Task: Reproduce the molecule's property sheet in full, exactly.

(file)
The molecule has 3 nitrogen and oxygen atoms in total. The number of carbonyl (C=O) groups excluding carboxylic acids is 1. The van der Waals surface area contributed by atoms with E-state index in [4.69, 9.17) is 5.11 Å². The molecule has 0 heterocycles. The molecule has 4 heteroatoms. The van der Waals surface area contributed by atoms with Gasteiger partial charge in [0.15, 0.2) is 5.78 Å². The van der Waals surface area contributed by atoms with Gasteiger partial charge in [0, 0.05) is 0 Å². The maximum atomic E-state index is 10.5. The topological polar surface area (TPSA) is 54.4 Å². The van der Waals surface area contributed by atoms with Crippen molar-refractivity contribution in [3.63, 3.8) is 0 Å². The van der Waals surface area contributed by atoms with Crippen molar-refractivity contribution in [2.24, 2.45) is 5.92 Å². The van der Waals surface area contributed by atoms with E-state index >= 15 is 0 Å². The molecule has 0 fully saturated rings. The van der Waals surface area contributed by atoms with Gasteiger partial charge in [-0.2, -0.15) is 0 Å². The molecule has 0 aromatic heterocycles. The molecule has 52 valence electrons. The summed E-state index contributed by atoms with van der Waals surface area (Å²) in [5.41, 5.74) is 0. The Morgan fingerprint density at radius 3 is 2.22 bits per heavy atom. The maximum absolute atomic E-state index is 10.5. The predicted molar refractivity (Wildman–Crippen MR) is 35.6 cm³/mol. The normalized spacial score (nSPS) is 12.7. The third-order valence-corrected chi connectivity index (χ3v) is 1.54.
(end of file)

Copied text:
The molecule has 3 nitrogen and oxygen atoms in total. The number of carbonyl (C=O) groups excluding carboxylic acids is 1. The van der Waals surface area contributed by atoms with E-state index in [4.69, 9.17) is 5.11 Å². The molecule has 0 heterocycles. The molecule has 4 heteroatoms. The van der Waals surface area contributed by atoms with Gasteiger partial charge in [0.15, 0.2) is 5.78 Å². The van der Waals surface area contributed by atoms with Gasteiger partial charge in [0, 0.05) is 0 Å². The maximum atomic E-state index is 10.5. The topological polar surface area (TPSA) is 54.4 Å². The van der Waals surface area contributed by atoms with Crippen molar-refractivity contribution in [3.63, 3.8) is 0 Å². The van der Waals surface area contributed by atoms with Crippen molar-refractivity contribution in [2.24, 2.45) is 5.92 Å². The van der Waals surface area contributed by atoms with E-state index >= 15 is 0 Å². The molecule has 0 fully saturated rings. The van der Waals surface area contributed by atoms with Gasteiger partial charge in [-0.2, -0.15) is 0 Å². The molecule has 0 aromatic heterocycles. The molecule has 52 valence electrons. The summed E-state index contributed by atoms with van der Waals surface area (Å²) in [5.41, 5.74) is 0. The Morgan fingerprint density at radius 3 is 2.22 bits per heavy atom. The maximum absolute atomic E-state index is 10.5. The predicted molar refractivity (Wildman–Crippen MR) is 35.6 cm³/mol. The normalized spacial score (nSPS) is 12.7. The third-order valence-corrected chi connectivity index (χ3v) is 1.54.